An appellate court panel has held up an earlier ruling that Medicaid work requirements in Arkansas were illegal, dealing another legal blow to the administration's efforts.
The three-judge panel ruled on Friday that the administration didn't fully evaluate the prospect for coverage losses due to work requirements.
“The record shows that the Arkansas Works amendments resulted in significant coverage loss,” the opinion reads. “In Arkansas, more than 18,000 people (about 25% of those subject to the work requirement) lost coverage as a result of the project in just five months.”
The judges added that while Arkansas didn’t have its own estimate of potential coverage loss, comments on the proposal should have alerted HHS that “coverage loss was an important aspect of the problem.”
Another problem the judges found is that the work requirements promote an “entirely different set of objectives than the one we hold is the principal objective of Medicaid.”
The ruling said that the primary purpose of Medicaid is to help provide medical coverage to disabled or low-income individuals.
A CMS spokesperson said the agency is reviewing and evaluating the opinion and thinking over its next steps.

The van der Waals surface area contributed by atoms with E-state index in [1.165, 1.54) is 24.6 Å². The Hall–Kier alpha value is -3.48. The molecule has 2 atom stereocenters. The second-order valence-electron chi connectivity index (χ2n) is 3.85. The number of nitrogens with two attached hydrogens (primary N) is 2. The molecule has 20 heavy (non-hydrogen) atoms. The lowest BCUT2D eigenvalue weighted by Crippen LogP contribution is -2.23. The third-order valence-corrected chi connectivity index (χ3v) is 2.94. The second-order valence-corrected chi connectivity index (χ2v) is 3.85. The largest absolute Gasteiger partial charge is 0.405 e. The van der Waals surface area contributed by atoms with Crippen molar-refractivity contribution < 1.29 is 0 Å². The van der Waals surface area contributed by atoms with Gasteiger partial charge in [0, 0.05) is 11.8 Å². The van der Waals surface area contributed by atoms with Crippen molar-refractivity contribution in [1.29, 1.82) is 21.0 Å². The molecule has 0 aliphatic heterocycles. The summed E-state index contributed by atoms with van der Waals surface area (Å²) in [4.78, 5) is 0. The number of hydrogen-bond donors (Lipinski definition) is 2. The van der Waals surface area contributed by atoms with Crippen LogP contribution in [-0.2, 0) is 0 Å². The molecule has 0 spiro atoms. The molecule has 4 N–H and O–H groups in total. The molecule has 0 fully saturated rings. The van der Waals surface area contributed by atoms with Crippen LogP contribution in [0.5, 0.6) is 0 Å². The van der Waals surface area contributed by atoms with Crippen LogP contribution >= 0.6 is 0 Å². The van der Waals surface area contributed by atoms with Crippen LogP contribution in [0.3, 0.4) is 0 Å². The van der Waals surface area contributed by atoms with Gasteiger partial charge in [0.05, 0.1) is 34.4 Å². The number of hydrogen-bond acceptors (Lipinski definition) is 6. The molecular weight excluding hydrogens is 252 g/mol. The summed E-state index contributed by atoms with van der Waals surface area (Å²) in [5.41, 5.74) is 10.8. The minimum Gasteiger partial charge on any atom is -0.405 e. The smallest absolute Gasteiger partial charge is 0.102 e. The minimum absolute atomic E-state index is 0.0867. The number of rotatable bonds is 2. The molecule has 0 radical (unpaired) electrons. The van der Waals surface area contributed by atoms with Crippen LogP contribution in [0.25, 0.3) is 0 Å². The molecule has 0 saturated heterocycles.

"CMS remains steadfast in our commitment to considering proposals that would allow states to leverage innovative ideas," the spokesperson said.
The ruling only applies to Arkansas’ work requirements program. Kentucky had decided to drop its challenge to the lower court’s ruling striking down its own program after the election of Democrat Andy Beshear last year.
So far the Centers for Medicare & Medicaid Services has approved 10 total state work requirement programs in addition to Kentucky and Arkansas, and another 10 states have applications that are pending, according to the Kaiser Family Foundation. A lower court also struck down New Hampshire's program.
Other states have decided to hold off on work requirements after similar lawsuits have been filed. Indiana was set to implement its own work requirement program last year but held off after a lawsuit was filed.
The legal setbacks have not been lost on Centers for Medicare & Medicaid Services Administrator Seema Verma. During an event outlining the agency’s Medicaid block grant proposal, Verma blasted groups that sought to “weaponize” the legal system to block greater state flexibility to Medicaid.